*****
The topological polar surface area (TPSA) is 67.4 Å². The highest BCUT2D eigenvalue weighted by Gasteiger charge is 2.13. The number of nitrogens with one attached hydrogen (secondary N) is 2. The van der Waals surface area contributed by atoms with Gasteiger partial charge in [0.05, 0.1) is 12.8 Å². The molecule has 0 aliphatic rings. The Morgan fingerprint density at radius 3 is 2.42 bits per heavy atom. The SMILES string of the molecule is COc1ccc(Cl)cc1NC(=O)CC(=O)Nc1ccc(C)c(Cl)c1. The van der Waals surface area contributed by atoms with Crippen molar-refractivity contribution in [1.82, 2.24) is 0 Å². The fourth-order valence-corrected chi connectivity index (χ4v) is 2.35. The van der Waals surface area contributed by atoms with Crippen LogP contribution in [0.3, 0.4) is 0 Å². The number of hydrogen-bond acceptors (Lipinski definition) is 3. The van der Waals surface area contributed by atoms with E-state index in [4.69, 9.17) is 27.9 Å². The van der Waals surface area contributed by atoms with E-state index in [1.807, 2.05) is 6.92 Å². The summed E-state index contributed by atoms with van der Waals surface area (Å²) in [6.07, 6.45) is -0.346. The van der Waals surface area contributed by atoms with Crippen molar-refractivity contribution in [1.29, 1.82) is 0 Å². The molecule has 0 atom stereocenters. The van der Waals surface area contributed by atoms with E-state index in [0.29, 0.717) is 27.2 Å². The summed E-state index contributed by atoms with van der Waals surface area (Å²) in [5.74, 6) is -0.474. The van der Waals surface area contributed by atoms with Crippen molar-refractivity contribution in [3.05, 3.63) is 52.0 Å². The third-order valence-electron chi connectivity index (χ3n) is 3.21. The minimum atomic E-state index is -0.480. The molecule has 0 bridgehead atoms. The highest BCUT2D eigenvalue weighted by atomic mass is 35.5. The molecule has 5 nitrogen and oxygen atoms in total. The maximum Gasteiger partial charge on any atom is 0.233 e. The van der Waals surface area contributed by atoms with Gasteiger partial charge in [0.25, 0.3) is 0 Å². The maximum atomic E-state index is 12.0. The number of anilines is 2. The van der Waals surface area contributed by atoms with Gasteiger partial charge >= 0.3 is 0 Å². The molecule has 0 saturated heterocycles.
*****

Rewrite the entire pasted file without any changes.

The topological polar surface area (TPSA) is 67.4 Å². The highest BCUT2D eigenvalue weighted by Gasteiger charge is 2.13. The number of nitrogens with one attached hydrogen (secondary N) is 2. The van der Waals surface area contributed by atoms with Gasteiger partial charge in [0.05, 0.1) is 12.8 Å². The molecule has 0 aliphatic rings. The Morgan fingerprint density at radius 3 is 2.42 bits per heavy atom. The SMILES string of the molecule is COc1ccc(Cl)cc1NC(=O)CC(=O)Nc1ccc(C)c(Cl)c1. The van der Waals surface area contributed by atoms with Crippen molar-refractivity contribution in [1.82, 2.24) is 0 Å². The fourth-order valence-corrected chi connectivity index (χ4v) is 2.35. The van der Waals surface area contributed by atoms with Crippen LogP contribution in [0.3, 0.4) is 0 Å². The number of hydrogen-bond acceptors (Lipinski definition) is 3. The van der Waals surface area contributed by atoms with E-state index in [4.69, 9.17) is 27.9 Å². The van der Waals surface area contributed by atoms with E-state index in [1.807, 2.05) is 6.92 Å². The summed E-state index contributed by atoms with van der Waals surface area (Å²) in [6.07, 6.45) is -0.346. The van der Waals surface area contributed by atoms with Crippen molar-refractivity contribution in [1.29, 1.82) is 0 Å². The molecule has 0 atom stereocenters. The van der Waals surface area contributed by atoms with E-state index in [0.29, 0.717) is 27.2 Å². The summed E-state index contributed by atoms with van der Waals surface area (Å²) in [5.74, 6) is -0.474. The van der Waals surface area contributed by atoms with Crippen molar-refractivity contribution in [3.05, 3.63) is 52.0 Å². The third-order valence-electron chi connectivity index (χ3n) is 3.21. The minimum atomic E-state index is -0.480. The molecule has 0 bridgehead atoms. The highest BCUT2D eigenvalue weighted by atomic mass is 35.5. The molecule has 5 nitrogen and oxygen atoms in total. The maximum Gasteiger partial charge on any atom is 0.233 e. The van der Waals surface area contributed by atoms with Gasteiger partial charge in [0.25, 0.3) is 0 Å². The maximum atomic E-state index is 12.0. The number of anilines is 2. The van der Waals surface area contributed by atoms with Gasteiger partial charge >= 0.3 is 0 Å². The molecule has 0 saturated heterocycles.